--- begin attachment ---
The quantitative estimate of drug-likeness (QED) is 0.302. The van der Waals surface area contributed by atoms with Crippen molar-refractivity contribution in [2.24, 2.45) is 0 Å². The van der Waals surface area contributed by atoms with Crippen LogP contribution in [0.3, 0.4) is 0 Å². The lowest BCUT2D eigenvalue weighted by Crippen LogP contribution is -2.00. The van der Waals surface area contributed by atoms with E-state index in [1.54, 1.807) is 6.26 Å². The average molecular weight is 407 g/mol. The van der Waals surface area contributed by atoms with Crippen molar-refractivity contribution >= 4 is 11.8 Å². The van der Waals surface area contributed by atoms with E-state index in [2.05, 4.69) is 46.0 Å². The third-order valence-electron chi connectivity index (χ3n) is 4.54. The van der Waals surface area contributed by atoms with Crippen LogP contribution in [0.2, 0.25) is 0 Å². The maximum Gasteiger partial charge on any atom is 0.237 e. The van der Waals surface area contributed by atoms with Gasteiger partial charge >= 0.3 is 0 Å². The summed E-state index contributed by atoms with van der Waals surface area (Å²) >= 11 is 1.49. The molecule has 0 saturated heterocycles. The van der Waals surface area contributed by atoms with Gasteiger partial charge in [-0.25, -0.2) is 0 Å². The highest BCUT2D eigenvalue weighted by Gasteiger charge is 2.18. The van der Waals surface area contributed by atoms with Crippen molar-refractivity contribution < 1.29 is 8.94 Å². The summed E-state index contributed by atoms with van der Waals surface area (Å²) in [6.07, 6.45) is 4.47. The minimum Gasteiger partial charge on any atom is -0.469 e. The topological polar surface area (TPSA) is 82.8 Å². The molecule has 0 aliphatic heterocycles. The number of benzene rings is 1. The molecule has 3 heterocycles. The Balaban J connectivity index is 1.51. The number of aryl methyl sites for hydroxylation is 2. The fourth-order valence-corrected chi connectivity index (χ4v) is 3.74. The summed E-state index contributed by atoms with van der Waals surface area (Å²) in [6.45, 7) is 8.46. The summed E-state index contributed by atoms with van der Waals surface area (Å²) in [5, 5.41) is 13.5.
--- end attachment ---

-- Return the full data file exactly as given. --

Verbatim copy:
The quantitative estimate of drug-likeness (QED) is 0.302. The van der Waals surface area contributed by atoms with Crippen molar-refractivity contribution in [2.24, 2.45) is 0 Å². The van der Waals surface area contributed by atoms with Crippen LogP contribution in [0.3, 0.4) is 0 Å². The lowest BCUT2D eigenvalue weighted by Crippen LogP contribution is -2.00. The van der Waals surface area contributed by atoms with E-state index in [1.54, 1.807) is 6.26 Å². The average molecular weight is 407 g/mol. The van der Waals surface area contributed by atoms with Crippen molar-refractivity contribution >= 4 is 11.8 Å². The van der Waals surface area contributed by atoms with E-state index in [2.05, 4.69) is 46.0 Å². The third-order valence-electron chi connectivity index (χ3n) is 4.54. The van der Waals surface area contributed by atoms with Crippen LogP contribution in [0.2, 0.25) is 0 Å². The maximum Gasteiger partial charge on any atom is 0.237 e. The van der Waals surface area contributed by atoms with Gasteiger partial charge >= 0.3 is 0 Å². The summed E-state index contributed by atoms with van der Waals surface area (Å²) >= 11 is 1.49. The molecule has 0 saturated heterocycles. The van der Waals surface area contributed by atoms with Gasteiger partial charge in [-0.25, -0.2) is 0 Å². The highest BCUT2D eigenvalue weighted by Gasteiger charge is 2.18. The van der Waals surface area contributed by atoms with Crippen molar-refractivity contribution < 1.29 is 8.94 Å². The summed E-state index contributed by atoms with van der Waals surface area (Å²) in [6.07, 6.45) is 4.47. The minimum Gasteiger partial charge on any atom is -0.469 e. The topological polar surface area (TPSA) is 82.8 Å². The molecule has 0 aliphatic heterocycles. The number of benzene rings is 1. The molecule has 3 heterocycles. The Balaban J connectivity index is 1.51. The number of aryl methyl sites for hydroxylation is 2. The fourth-order valence-corrected chi connectivity index (χ4v) is 3.74. The summed E-state index contributed by atoms with van der Waals surface area (Å²) in [6.45, 7) is 8.46. The summed E-state index contributed by atoms with van der Waals surface area (Å²) in [5, 5.41) is 13.5.